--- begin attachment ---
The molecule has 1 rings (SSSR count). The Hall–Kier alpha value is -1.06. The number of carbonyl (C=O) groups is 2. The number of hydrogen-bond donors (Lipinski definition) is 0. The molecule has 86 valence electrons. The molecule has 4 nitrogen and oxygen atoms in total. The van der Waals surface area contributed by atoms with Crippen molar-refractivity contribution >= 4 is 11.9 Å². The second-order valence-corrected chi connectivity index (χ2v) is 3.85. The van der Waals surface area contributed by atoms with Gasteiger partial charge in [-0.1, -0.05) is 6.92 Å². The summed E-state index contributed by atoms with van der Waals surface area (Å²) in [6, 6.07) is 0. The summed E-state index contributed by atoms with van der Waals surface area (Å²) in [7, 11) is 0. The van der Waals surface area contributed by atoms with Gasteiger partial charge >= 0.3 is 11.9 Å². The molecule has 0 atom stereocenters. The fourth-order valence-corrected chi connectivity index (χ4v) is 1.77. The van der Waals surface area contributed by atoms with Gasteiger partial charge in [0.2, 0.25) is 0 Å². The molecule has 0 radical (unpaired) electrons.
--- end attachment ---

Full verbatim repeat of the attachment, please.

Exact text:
The molecule has 1 rings (SSSR count). The Hall–Kier alpha value is -1.06. The number of carbonyl (C=O) groups is 2. The number of hydrogen-bond donors (Lipinski definition) is 0. The molecule has 86 valence electrons. The molecule has 4 nitrogen and oxygen atoms in total. The van der Waals surface area contributed by atoms with Crippen molar-refractivity contribution >= 4 is 11.9 Å². The second-order valence-corrected chi connectivity index (χ2v) is 3.85. The van der Waals surface area contributed by atoms with Gasteiger partial charge in [-0.1, -0.05) is 6.92 Å². The summed E-state index contributed by atoms with van der Waals surface area (Å²) in [6, 6.07) is 0. The summed E-state index contributed by atoms with van der Waals surface area (Å²) in [7, 11) is 0. The van der Waals surface area contributed by atoms with Gasteiger partial charge >= 0.3 is 11.9 Å². The molecule has 0 atom stereocenters. The fourth-order valence-corrected chi connectivity index (χ4v) is 1.77. The van der Waals surface area contributed by atoms with Gasteiger partial charge in [0.2, 0.25) is 0 Å². The molecule has 0 radical (unpaired) electrons.